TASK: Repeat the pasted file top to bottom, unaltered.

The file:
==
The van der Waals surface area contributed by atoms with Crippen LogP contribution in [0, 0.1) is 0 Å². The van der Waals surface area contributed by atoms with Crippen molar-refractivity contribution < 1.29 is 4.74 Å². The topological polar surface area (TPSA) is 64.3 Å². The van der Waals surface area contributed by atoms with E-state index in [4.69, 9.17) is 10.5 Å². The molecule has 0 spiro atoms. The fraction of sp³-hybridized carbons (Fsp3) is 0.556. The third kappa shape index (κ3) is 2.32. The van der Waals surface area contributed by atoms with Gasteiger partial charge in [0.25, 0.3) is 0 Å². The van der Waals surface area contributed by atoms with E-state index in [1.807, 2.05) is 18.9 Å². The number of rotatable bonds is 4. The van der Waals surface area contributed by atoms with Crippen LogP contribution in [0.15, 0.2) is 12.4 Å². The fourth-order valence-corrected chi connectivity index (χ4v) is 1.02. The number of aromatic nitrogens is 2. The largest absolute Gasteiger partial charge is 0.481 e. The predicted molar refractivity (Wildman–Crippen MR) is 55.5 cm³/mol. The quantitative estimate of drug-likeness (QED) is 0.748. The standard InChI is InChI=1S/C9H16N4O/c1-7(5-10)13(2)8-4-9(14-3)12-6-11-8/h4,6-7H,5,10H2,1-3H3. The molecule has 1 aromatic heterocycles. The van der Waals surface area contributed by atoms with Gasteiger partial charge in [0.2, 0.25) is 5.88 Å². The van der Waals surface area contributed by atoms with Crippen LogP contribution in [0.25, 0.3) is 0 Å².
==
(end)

The van der Waals surface area contributed by atoms with Crippen LogP contribution in [0, 0.1) is 0 Å². The van der Waals surface area contributed by atoms with Crippen molar-refractivity contribution < 1.29 is 4.74 Å². The topological polar surface area (TPSA) is 64.3 Å². The van der Waals surface area contributed by atoms with E-state index in [4.69, 9.17) is 10.5 Å². The molecule has 0 spiro atoms. The fraction of sp³-hybridized carbons (Fsp3) is 0.556. The third kappa shape index (κ3) is 2.32. The van der Waals surface area contributed by atoms with Gasteiger partial charge in [0.25, 0.3) is 0 Å². The van der Waals surface area contributed by atoms with E-state index in [1.807, 2.05) is 18.9 Å². The number of rotatable bonds is 4. The van der Waals surface area contributed by atoms with Crippen LogP contribution in [0.15, 0.2) is 12.4 Å². The fourth-order valence-corrected chi connectivity index (χ4v) is 1.02. The number of aromatic nitrogens is 2. The largest absolute Gasteiger partial charge is 0.481 e. The predicted molar refractivity (Wildman–Crippen MR) is 55.5 cm³/mol. The quantitative estimate of drug-likeness (QED) is 0.748. The standard InChI is InChI=1S/C9H16N4O/c1-7(5-10)13(2)8-4-9(14-3)12-6-11-8/h4,6-7H,5,10H2,1-3H3. The molecule has 1 aromatic heterocycles. The van der Waals surface area contributed by atoms with Gasteiger partial charge in [0.2, 0.25) is 5.88 Å². The van der Waals surface area contributed by atoms with Crippen LogP contribution in [0.25, 0.3) is 0 Å².